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ODEC 8090 - Knowledge, Power and Law

Type d'enseignement : Seminar

Semester : Autumn 2018-2019

Number of hours : 12

Language of tuition : English



Course Description

The production, exchange and use of legal knowledge are subject to a political economy. These processes are governed by a series of rules and principles that determine the conditions allowing the creation, commerce and consumption of legal theories, doctrines and practices. Consequently, this political economy is not neutral; it constructs a specific subject of knowledge that acts within a particular space and time. Thus, this course has two objectives. Firstly, it seeks to describe and analyze the political economy model that dominates our legal and political imagination. As such, it aims at examining the conceptual structure of what I what I would like to call the free market of legal ideas model. Secondly, this course aims at describing and analyzing an alternative model of political economy that would best explain the real dynamics that regulate the generation, exchange, and use of legal knowledge. To achieve this objective, the course will examine the conceptual structures that form what I would like to call the colonial model of the production of legal knowledge. The political economy of legal knowledge is not only a set of abstract concepts, rules, and principles. This set of ideas and norms determines the way people perceive legal knowledge, and therefore the types of behavior considered appropriate within this social field. Consequently, these concepts, rules and principles carry the important effects of enabling, while simultaneously limiting the actions of legal actors. Which context for the production of legal knowledge may be considered rich or poor, what value should be granted to legal ideas produced, what direction does the exchange of legal knowledge take, what issues are considered valuable objects of study, how and where this knowledge may be made public, and who can make appropriate use of the knowledge, are questions conditioned by the political economy of legal knowledge that dominates our legal and political imagination at a given moment in time. Understanding, analyzing and evaluating this political economy will thus allow us to grasp some practical questions that affect our political communities on a daily basis. This will allow us to understand issues such as why legal transplants are typically exported by Global North countries and imported by Global South countries; why the grammar of modern constitutionalism is primarily created and managed by a small group of European and North American political theorists; why the constitutional products of the Global South appear on the margins of the global market of legal ideas; and why an important number of legal scholars from the Global South can now speak knowledgeably of cases like Roe vs. Wade but few can mention the ruling that decriminalized abortion in Canada, and much less the ruling that partially decriminalized abortion in Colombia.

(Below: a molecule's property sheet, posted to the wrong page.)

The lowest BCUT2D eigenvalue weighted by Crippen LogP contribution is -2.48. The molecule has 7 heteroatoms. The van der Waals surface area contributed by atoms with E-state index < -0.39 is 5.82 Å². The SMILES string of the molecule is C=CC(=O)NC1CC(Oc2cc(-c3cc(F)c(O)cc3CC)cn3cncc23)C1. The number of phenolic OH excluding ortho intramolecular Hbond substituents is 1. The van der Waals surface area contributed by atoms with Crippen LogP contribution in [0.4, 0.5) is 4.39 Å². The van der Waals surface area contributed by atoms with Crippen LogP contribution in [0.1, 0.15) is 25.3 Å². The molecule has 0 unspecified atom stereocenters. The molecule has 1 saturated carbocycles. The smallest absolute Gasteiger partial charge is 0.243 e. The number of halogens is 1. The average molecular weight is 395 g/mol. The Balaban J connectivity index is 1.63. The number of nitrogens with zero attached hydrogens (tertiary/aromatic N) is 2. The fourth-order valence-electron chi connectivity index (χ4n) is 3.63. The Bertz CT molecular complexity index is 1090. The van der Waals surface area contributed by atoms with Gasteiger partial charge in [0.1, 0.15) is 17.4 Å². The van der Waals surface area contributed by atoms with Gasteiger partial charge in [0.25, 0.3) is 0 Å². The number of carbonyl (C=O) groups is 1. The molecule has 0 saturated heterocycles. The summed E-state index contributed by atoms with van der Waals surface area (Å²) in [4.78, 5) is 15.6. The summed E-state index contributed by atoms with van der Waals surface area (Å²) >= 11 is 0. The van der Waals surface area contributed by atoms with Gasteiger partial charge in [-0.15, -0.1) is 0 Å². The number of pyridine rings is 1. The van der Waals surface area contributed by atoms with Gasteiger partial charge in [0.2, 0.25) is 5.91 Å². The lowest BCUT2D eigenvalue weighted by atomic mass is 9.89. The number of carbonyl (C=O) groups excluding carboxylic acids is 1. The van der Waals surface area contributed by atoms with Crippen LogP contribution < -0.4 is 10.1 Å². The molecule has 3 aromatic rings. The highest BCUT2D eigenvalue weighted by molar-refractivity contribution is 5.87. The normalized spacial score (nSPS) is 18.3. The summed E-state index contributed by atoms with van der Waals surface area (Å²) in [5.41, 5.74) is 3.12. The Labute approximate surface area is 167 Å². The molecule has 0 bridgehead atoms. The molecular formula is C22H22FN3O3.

BONILLA MALDONADO, Daniel Eduardo (Universidad de Los Andes, Profesor Asociado)

Pedagogical format

Socratic method

Required reading

See syllabus for complete list of readings